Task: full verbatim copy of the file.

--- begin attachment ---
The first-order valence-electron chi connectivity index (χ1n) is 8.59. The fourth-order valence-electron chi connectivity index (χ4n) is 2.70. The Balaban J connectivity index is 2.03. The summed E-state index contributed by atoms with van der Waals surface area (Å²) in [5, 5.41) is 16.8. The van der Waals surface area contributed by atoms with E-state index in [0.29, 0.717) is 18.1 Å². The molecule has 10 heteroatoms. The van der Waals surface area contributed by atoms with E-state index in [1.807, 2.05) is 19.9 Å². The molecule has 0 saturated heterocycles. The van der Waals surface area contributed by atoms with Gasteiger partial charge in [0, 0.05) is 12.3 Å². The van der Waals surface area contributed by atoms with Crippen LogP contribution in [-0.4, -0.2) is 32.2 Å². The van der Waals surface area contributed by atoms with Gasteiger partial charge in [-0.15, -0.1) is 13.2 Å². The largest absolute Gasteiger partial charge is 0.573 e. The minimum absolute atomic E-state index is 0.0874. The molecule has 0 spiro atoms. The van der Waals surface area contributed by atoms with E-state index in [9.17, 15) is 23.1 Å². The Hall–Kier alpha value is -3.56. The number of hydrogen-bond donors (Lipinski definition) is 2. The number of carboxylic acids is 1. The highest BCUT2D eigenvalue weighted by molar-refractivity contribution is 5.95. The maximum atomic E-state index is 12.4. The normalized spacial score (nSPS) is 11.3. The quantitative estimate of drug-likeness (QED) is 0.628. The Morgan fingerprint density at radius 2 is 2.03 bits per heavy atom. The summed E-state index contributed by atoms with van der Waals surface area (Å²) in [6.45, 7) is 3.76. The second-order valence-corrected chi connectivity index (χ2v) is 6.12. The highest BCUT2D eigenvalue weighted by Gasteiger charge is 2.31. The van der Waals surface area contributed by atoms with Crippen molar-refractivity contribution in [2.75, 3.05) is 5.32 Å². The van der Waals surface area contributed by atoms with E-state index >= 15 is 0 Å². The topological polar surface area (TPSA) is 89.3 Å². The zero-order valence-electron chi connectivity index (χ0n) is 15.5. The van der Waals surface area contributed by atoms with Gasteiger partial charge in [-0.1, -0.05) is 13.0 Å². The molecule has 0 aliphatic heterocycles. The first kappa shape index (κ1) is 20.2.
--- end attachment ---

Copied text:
The first-order valence-electron chi connectivity index (χ1n) is 8.59. The fourth-order valence-electron chi connectivity index (χ4n) is 2.70. The Balaban J connectivity index is 2.03. The summed E-state index contributed by atoms with van der Waals surface area (Å²) in [5, 5.41) is 16.8. The van der Waals surface area contributed by atoms with E-state index in [0.29, 0.717) is 18.1 Å². The molecule has 10 heteroatoms. The van der Waals surface area contributed by atoms with E-state index in [1.807, 2.05) is 19.9 Å². The molecule has 0 saturated heterocycles. The van der Waals surface area contributed by atoms with Gasteiger partial charge in [0, 0.05) is 12.3 Å². The van der Waals surface area contributed by atoms with Crippen LogP contribution in [-0.4, -0.2) is 32.2 Å². The van der Waals surface area contributed by atoms with Gasteiger partial charge in [-0.15, -0.1) is 13.2 Å². The largest absolute Gasteiger partial charge is 0.573 e. The minimum absolute atomic E-state index is 0.0874. The molecule has 0 spiro atoms. The van der Waals surface area contributed by atoms with E-state index in [9.17, 15) is 23.1 Å². The Hall–Kier alpha value is -3.56. The number of hydrogen-bond donors (Lipinski definition) is 2. The number of carboxylic acids is 1. The highest BCUT2D eigenvalue weighted by molar-refractivity contribution is 5.95. The maximum atomic E-state index is 12.4. The normalized spacial score (nSPS) is 11.3. The quantitative estimate of drug-likeness (QED) is 0.628. The Morgan fingerprint density at radius 2 is 2.03 bits per heavy atom. The summed E-state index contributed by atoms with van der Waals surface area (Å²) in [6.45, 7) is 3.76. The second-order valence-corrected chi connectivity index (χ2v) is 6.12. The highest BCUT2D eigenvalue weighted by Gasteiger charge is 2.31. The van der Waals surface area contributed by atoms with Crippen molar-refractivity contribution in [2.75, 3.05) is 5.32 Å². The van der Waals surface area contributed by atoms with E-state index >= 15 is 0 Å². The topological polar surface area (TPSA) is 89.3 Å². The zero-order valence-electron chi connectivity index (χ0n) is 15.5. The van der Waals surface area contributed by atoms with Gasteiger partial charge in [-0.1, -0.05) is 13.0 Å². The molecule has 0 aliphatic heterocycles. The first kappa shape index (κ1) is 20.2.